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Woodrings GSP Kennels - Our Dogs Make Our Point!

Here are a few, albeit simple, thoughts we have concerning bird dogs. The questions and answers surely could have been more detailed but the purpose of this page is to give you just a taste of my own philosophy and hope you find some good common sense in it.


    This is a good question to ask but the answer can be rather long - SO . . . The short answer is:

“A good bird dog is one that you like, that does what you want it to do, and that has the health to do what you want it to do.”

Did you notice my short answer has three parts to it? First, A good bird dog is one that you like. I have hunted over all kinds of dogs - English Pointers, Brittanies, Setters etc . . . I like them all - but I prefer to own GSP’s. If you ask a bird dog owner which breed is the best the happiest hunters say, “MINE”! Unhappy owners aren’t so sure (if you know what I mean). If you want to be a satisfied bird dog owner - then own the breed that excites you. Here is a picture of a recent family hunt - please note that there are two dogs in the picture, a GSP and a Brittany. The Brittany belongs to my dad, Brits are what he prefers, his Brit makes him happy, his Brit is a good dog - but if you were to ask each of us which is the best breed - well. . . MINE!

Second, a good bird dog does what you want it to do - if it doesn’t it is not a good bird dog - at least not to you! I like my GSP”s to obey my commands, point birds, retrieve them, work a middle range etc. I am happy when my dog meets my expectations. I usually come home quite satisfied with my dogs because they do what I want them to do. Some people prefer their dogs to be steady to wing and shot, others are not so concerned about that. Others have different expectations. It’s all about what you want. If you have ever seen professional trainers field trial their dogs you would be quite impressed with the discipline their dogs have - you can have that kind of dog too . . . but you will invest serious time into getting a dog to the place where they will handle like a national champion. THIRD, a dog should be healthy enough to accomplish the first two points of my definition. If a dog is not in good health then you will not be happy with it. If a dog is not in good health it will probably not do what you want to do or do it poorly and as a result you will not be happy with it. A healthy dog matters!


    The answer is - yes and no. When I say “title” I am talking about titles conferred through field trials or competition such as Field Champion, National Field Champion, Dual Champion, etc. Here is what I have discovered - just because a dog has a title(s) doesn’t necessarily mean it’s a great dog - conversely, just because a dog doesn’t have a title(s) doesn’t mean it is an inferior dog. Anyone who has been around the trialing scene knows that some dogs with titles were more lucky than good, anyone who denies this hasn’t been to enough trials. Some dogs that don’t have titles are excellent hunting dogs with the potential to be champions but will only ever be a hunting dog because that is all their owners desire. I do not trial my bird dogs but that is my choice. I may change my mind and trial them someday - but not now. That is not to say that titles cannot be useful. Titles certainly do put the odds in your favor that you will get a pup that will be a great hunter. All of my dogs descend from dogs with titles. Titles or not, when looking for a puppy the question that really counts is “Are the parents proven hunters - CAN THEY HUNT?”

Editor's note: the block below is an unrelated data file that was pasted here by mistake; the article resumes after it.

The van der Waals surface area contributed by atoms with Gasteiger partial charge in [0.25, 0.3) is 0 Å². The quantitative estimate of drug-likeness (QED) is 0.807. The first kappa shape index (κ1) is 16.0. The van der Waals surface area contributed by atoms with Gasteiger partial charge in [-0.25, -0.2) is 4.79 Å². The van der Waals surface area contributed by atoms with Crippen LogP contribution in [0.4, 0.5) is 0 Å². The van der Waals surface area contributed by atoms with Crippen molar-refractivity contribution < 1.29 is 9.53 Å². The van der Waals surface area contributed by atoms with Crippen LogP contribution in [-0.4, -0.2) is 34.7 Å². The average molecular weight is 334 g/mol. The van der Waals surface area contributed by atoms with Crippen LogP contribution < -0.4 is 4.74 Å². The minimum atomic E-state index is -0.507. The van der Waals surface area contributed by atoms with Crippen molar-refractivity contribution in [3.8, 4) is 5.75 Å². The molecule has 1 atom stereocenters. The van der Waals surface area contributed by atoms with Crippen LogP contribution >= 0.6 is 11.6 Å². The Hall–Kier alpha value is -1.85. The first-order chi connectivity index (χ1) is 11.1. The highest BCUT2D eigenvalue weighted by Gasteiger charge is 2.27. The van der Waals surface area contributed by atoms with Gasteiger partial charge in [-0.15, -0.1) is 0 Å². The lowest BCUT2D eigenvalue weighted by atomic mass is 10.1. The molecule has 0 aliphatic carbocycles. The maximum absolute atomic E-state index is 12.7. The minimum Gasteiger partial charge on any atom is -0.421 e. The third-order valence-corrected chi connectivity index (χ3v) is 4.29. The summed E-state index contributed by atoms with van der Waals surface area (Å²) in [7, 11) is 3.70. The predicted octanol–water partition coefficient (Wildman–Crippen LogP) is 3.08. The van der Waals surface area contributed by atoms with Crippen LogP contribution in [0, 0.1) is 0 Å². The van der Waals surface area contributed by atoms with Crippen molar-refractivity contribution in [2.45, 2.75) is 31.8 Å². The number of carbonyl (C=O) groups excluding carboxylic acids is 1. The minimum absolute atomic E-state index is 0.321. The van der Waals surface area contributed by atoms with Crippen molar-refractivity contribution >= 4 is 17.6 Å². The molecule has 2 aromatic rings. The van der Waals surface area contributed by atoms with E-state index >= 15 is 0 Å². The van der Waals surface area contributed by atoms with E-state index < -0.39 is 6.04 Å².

Obviously there are things you should look for like alertness, confidence, desire, certain physical characteristics etc. Much has been written on this subject and there are as many opinions and methods as there are books and articles but I have lived according to some advice a seasoned bird dog owner gave me once when he said, “You don’t buy the puppy you buy the puppies parents, if the parents are good, odds are the puppies are good – if the parents are good then you can pick whatever puppy you like best.” Yep, that’s overly simplistic, but in general that principle has served me well. I would never buy a HUNTING pup from someone who doesn’t hunt or whose dogs are not proven hunters – I simply do not like the odds.


This is a matter of opinion and preference – in my opinion the answers is yes. Registration with a reputable registry such as the American Kennel Club allows a dogs ownership and genealogy to be traced and may also offer other valuable information to the breed. Also, most people running puppy mills tend to shy away from registration or anything else that might expose bad practices although this is not always true. All my dogs are registered and not one puppy leaves my kennel without registration papers.


Woodrings GSP Kennels has interest in only one breed – German Shorthair Pointers. I spend a lot of time doing research on the dogs we use, they must meet breed confirmation and they must be proven hunters. The dogs must have all the traits I am looking for such as desire, intelligence, good disposition etc. I do not breed dogs I would not own nor do I take any breeding lightly – I do NOT breed anything I find to be inferior. I look for the traits I like and want. My creed is “If I can’t do it well I am not doing it at all.”